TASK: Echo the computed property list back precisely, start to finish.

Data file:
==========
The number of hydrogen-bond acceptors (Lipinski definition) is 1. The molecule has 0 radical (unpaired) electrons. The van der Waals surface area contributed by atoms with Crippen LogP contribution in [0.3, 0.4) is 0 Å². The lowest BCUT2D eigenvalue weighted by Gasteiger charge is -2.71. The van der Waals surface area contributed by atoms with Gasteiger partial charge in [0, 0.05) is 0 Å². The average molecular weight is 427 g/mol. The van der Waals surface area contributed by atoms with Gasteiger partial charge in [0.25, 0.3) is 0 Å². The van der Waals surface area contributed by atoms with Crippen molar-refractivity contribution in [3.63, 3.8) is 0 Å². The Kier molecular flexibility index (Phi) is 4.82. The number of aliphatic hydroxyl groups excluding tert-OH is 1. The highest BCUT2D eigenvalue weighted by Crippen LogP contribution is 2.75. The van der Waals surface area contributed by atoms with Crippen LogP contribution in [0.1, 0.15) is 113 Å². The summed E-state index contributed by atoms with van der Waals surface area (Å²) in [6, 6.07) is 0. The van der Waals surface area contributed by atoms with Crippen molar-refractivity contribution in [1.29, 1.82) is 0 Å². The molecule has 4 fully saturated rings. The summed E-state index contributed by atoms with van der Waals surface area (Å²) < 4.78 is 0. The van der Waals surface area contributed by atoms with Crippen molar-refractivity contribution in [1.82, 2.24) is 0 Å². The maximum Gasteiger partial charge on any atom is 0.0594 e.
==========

The number of hydrogen-bond acceptors (Lipinski definition) is 1. The molecule has 0 radical (unpaired) electrons. The van der Waals surface area contributed by atoms with Crippen LogP contribution in [0.3, 0.4) is 0 Å². The lowest BCUT2D eigenvalue weighted by Gasteiger charge is -2.71. The van der Waals surface area contributed by atoms with Gasteiger partial charge in [0, 0.05) is 0 Å². The average molecular weight is 427 g/mol. The van der Waals surface area contributed by atoms with Gasteiger partial charge in [0.25, 0.3) is 0 Å². The van der Waals surface area contributed by atoms with Crippen molar-refractivity contribution in [3.63, 3.8) is 0 Å². The Kier molecular flexibility index (Phi) is 4.82. The number of aliphatic hydroxyl groups excluding tert-OH is 1. The highest BCUT2D eigenvalue weighted by Crippen LogP contribution is 2.75. The van der Waals surface area contributed by atoms with Crippen LogP contribution in [0.1, 0.15) is 113 Å². The summed E-state index contributed by atoms with van der Waals surface area (Å²) in [6, 6.07) is 0. The van der Waals surface area contributed by atoms with Crippen molar-refractivity contribution in [1.29, 1.82) is 0 Å². The molecule has 4 fully saturated rings. The summed E-state index contributed by atoms with van der Waals surface area (Å²) < 4.78 is 0. The van der Waals surface area contributed by atoms with Crippen molar-refractivity contribution in [1.82, 2.24) is 0 Å². The maximum Gasteiger partial charge on any atom is 0.0594 e.